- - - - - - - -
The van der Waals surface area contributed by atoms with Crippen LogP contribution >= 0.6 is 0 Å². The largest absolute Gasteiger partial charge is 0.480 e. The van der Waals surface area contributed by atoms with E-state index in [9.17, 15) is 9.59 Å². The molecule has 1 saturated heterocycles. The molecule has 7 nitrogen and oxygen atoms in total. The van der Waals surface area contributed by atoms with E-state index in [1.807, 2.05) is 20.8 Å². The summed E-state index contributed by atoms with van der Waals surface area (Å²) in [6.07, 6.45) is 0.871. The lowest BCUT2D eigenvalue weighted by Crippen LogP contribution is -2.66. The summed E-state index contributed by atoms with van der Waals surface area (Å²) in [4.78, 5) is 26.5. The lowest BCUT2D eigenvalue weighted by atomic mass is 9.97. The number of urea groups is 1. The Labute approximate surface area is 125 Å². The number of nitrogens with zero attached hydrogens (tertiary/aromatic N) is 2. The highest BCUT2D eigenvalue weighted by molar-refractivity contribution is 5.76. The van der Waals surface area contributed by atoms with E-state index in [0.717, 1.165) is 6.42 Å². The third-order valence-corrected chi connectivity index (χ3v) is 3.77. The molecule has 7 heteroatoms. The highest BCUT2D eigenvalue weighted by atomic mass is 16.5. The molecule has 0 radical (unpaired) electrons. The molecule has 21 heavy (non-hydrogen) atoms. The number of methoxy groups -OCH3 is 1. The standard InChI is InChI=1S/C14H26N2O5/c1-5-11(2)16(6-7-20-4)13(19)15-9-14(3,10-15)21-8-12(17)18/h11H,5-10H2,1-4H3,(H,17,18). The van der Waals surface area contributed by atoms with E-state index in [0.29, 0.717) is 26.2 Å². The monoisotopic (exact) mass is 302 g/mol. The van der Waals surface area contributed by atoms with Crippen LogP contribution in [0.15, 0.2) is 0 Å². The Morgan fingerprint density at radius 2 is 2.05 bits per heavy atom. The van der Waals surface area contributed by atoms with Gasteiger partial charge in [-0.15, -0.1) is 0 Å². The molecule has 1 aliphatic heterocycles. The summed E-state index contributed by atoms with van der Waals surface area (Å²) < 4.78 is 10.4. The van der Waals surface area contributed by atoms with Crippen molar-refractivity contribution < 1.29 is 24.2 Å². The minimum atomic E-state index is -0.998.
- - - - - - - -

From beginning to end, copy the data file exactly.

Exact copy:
The van der Waals surface area contributed by atoms with Crippen LogP contribution >= 0.6 is 0 Å². The largest absolute Gasteiger partial charge is 0.480 e. The van der Waals surface area contributed by atoms with E-state index in [9.17, 15) is 9.59 Å². The molecule has 1 saturated heterocycles. The molecule has 7 nitrogen and oxygen atoms in total. The van der Waals surface area contributed by atoms with E-state index in [1.807, 2.05) is 20.8 Å². The summed E-state index contributed by atoms with van der Waals surface area (Å²) in [6.07, 6.45) is 0.871. The lowest BCUT2D eigenvalue weighted by Crippen LogP contribution is -2.66. The summed E-state index contributed by atoms with van der Waals surface area (Å²) in [4.78, 5) is 26.5. The lowest BCUT2D eigenvalue weighted by atomic mass is 9.97. The number of urea groups is 1. The Labute approximate surface area is 125 Å². The number of nitrogens with zero attached hydrogens (tertiary/aromatic N) is 2. The highest BCUT2D eigenvalue weighted by molar-refractivity contribution is 5.76. The van der Waals surface area contributed by atoms with E-state index in [0.717, 1.165) is 6.42 Å². The third-order valence-corrected chi connectivity index (χ3v) is 3.77. The molecule has 7 heteroatoms. The highest BCUT2D eigenvalue weighted by atomic mass is 16.5. The molecule has 0 radical (unpaired) electrons. The molecule has 21 heavy (non-hydrogen) atoms. The number of methoxy groups -OCH3 is 1. The standard InChI is InChI=1S/C14H26N2O5/c1-5-11(2)16(6-7-20-4)13(19)15-9-14(3,10-15)21-8-12(17)18/h11H,5-10H2,1-4H3,(H,17,18). The van der Waals surface area contributed by atoms with E-state index in [0.29, 0.717) is 26.2 Å². The monoisotopic (exact) mass is 302 g/mol. The van der Waals surface area contributed by atoms with Crippen LogP contribution in [0.15, 0.2) is 0 Å². The Morgan fingerprint density at radius 2 is 2.05 bits per heavy atom. The van der Waals surface area contributed by atoms with Gasteiger partial charge in [-0.15, -0.1) is 0 Å². The molecule has 1 aliphatic heterocycles. The summed E-state index contributed by atoms with van der Waals surface area (Å²) < 4.78 is 10.4. The van der Waals surface area contributed by atoms with Crippen molar-refractivity contribution < 1.29 is 24.2 Å². The minimum atomic E-state index is -0.998.